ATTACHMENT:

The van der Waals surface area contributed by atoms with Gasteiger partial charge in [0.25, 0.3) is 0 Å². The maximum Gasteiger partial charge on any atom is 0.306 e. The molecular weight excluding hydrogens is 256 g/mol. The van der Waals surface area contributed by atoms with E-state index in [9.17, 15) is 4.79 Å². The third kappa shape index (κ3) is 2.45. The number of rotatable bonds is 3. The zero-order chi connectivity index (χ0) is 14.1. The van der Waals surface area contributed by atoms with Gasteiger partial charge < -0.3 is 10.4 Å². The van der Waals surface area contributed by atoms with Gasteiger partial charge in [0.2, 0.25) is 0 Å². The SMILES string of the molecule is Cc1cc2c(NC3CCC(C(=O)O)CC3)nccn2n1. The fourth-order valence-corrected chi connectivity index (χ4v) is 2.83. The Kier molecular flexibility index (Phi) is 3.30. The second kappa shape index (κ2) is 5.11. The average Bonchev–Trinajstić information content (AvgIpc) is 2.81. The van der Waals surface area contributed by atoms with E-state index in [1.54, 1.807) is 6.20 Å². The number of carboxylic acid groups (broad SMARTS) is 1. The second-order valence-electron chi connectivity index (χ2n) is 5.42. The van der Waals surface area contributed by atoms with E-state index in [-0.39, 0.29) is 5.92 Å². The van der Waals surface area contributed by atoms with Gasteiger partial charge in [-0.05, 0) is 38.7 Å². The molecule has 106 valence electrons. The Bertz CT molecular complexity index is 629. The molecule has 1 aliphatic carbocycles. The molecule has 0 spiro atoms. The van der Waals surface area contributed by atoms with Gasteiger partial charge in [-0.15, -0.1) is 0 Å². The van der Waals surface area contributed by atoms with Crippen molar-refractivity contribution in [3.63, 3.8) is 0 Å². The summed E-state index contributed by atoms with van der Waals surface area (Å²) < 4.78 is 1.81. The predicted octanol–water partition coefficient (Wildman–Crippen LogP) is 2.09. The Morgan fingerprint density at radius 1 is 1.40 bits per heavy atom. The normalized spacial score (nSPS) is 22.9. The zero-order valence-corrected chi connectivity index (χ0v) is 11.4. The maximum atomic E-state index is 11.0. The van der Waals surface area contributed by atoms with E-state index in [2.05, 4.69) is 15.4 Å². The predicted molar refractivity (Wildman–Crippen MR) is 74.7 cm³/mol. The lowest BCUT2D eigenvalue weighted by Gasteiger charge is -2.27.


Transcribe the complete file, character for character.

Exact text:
The van der Waals surface area contributed by atoms with Gasteiger partial charge in [0.25, 0.3) is 0 Å². The maximum Gasteiger partial charge on any atom is 0.306 e. The molecular weight excluding hydrogens is 256 g/mol. The van der Waals surface area contributed by atoms with E-state index in [9.17, 15) is 4.79 Å². The third kappa shape index (κ3) is 2.45. The number of rotatable bonds is 3. The zero-order chi connectivity index (χ0) is 14.1. The van der Waals surface area contributed by atoms with Gasteiger partial charge < -0.3 is 10.4 Å². The van der Waals surface area contributed by atoms with Gasteiger partial charge in [0.2, 0.25) is 0 Å². The SMILES string of the molecule is Cc1cc2c(NC3CCC(C(=O)O)CC3)nccn2n1. The fourth-order valence-corrected chi connectivity index (χ4v) is 2.83. The Kier molecular flexibility index (Phi) is 3.30. The second kappa shape index (κ2) is 5.11. The average Bonchev–Trinajstić information content (AvgIpc) is 2.81. The van der Waals surface area contributed by atoms with E-state index in [1.54, 1.807) is 6.20 Å². The number of carboxylic acid groups (broad SMARTS) is 1. The second-order valence-electron chi connectivity index (χ2n) is 5.42. The van der Waals surface area contributed by atoms with E-state index in [-0.39, 0.29) is 5.92 Å². The van der Waals surface area contributed by atoms with Gasteiger partial charge in [-0.05, 0) is 38.7 Å². The molecule has 106 valence electrons. The Bertz CT molecular complexity index is 629. The molecule has 1 aliphatic carbocycles. The molecule has 0 spiro atoms. The van der Waals surface area contributed by atoms with Gasteiger partial charge in [-0.15, -0.1) is 0 Å². The van der Waals surface area contributed by atoms with Crippen molar-refractivity contribution in [3.63, 3.8) is 0 Å². The summed E-state index contributed by atoms with van der Waals surface area (Å²) < 4.78 is 1.81. The predicted octanol–water partition coefficient (Wildman–Crippen LogP) is 2.09. The Morgan fingerprint density at radius 1 is 1.40 bits per heavy atom. The normalized spacial score (nSPS) is 22.9. The zero-order valence-corrected chi connectivity index (χ0v) is 11.4. The maximum atomic E-state index is 11.0. The van der Waals surface area contributed by atoms with E-state index in [2.05, 4.69) is 15.4 Å². The predicted molar refractivity (Wildman–Crippen MR) is 74.7 cm³/mol. The lowest BCUT2D eigenvalue weighted by Gasteiger charge is -2.27.